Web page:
The New Inn Pub

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The New Inn website

New Inn Pub 1951

Joseph Woodward (usually called Old Bob) became the Landlord of our village Pub in 1891, and he told the Rector once that, up to 1896 the Pub was called The Golden Fleece. All we can assume about the change of name, is that The Golden Fleece either was burnt down, or just tumbled down, and consequently this present Pub was built in its place. And why not call this The New Inn!! That is only an assumption though.

In the living memory of some of the older people living in our Parish, there were no glasses to drink out of; only blue and white mugs which were served through a hatchway, and anyone wanting to be served had to queue along a corridor to reach the hatch. On warm summer days, most of the customers then wandered outdoors where there were plenty of seats and, I believe trees to sit under.

There was an old large Elm tree on the small island leading to our village street (now a small triangle of grass). In fact, this small island was always referred to as "One Elm", and some of the shade from this tree reached to those having a drink from their blue and white mugs, outside.

Rumour has it, that Old Bob was so slow in serving, that customers once locked him in the Pub cellar to show him how fed up they were with all the waiting. Then they just helped themselves to drink and left their money on the counter of the hatch.

Violet, his daughter, lived and worked at the Pub, but I think mainly doing the housework and cooking for her father. I think I have already mentioned the time when the young lads - and I had this from Vic Radbourne - were playing pranks in the evening when it was dark. They were by the Pub and hiding in the bushes, when they heard the upstairs sash window open above their heads and then felt water splash over them. Vic and his friends ran away fast - believing that it was Violet emptying her chamber pot over them!

There were one or two tragic accidents on the road by the Pub. Now that the road is one straight road, there are even more accidents, but up until 1962, the main road curved round in an 's' shape, with two bends near to the Pub. During the War, an army lorry overturned after colliding with a telegraph pole, and the Pub took casualties in until ambulances arrived. Twenty six soldiers had to be take to hospital, and one officer was killed. Another time, an army motor cyclist was killed at the same spot. It was rumoured he was doing 70 m.p.h! But the worst was when one of the young lads of the Parish was killed in the same spot - and many in the Parish grieved over his death.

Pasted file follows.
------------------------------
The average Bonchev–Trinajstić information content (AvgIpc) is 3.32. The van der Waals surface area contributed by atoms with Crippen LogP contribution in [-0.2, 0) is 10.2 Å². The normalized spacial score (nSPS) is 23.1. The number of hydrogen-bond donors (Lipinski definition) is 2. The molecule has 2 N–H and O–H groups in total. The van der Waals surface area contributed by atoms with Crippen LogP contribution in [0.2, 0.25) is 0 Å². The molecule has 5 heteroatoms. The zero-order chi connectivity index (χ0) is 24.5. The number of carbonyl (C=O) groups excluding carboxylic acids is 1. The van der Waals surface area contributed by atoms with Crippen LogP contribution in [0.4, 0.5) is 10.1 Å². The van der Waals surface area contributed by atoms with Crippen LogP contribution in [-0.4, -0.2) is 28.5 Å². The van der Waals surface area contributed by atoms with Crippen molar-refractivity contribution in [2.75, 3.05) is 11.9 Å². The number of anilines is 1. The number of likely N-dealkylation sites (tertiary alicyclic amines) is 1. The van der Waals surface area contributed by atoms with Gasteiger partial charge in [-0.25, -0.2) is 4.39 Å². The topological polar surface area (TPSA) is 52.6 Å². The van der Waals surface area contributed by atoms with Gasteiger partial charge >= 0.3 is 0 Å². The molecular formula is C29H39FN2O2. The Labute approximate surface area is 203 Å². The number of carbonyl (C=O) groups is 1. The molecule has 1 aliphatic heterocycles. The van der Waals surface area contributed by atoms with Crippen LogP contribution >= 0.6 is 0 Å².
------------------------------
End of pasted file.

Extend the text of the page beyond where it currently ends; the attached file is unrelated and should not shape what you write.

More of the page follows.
Old Bob retired in 1941.

From the Stratford Herald 3rd October 1941

Fifty Years as "Mine Host" Clifford Chambers

"On Monday, Mr. Joseph Woodward completed his Fiftieth year as "Mine Host" of the New Inn, Clifford Chambers.

In the evening, a large number of his customers gathered to congratulate him and showed their appreciation by presenting him with an electric stand lamp.

The presentation was made by the oldest customer, Mr. John Lively who, in the short but appropriate speech, commented that, although he had been a customer for more than 75 years, there had been very little change.

All the Landlords during that period, had some connection with Alscot Park. The first had worked there; the second had married the parlourmaid there; and Mr. Woodward who married the cook, had been employed there as groom.

Mr. Woodward is in his 84th year, and Mr. Lively a few months younger.

Musical honours were given; the 'blue cups' were replenished, and an enjoyable evening was had by all."

Jack Radbourne took over from Joe, with Martha (not her real name but all the villagers called her this) his wife did all the work while Jack just served and chatted.

He only stayed there a few years, and it was Charlie Pugh who came along and made the Pub into a more friendly place with beer being served in a comfortable room behind a counter that customers could lean their elbows on and drink and chat. Chairs and small tables were dotted around the room, and, even on warm summer days, most customers preferred to stay in the cosy and comfortable room with their drinks, than go outside.

Photographic Views of Clifford Chambers village street

Nos 1 & 2 Clifford Chambers 1910

Nos 5 – 8 Clifford Chambers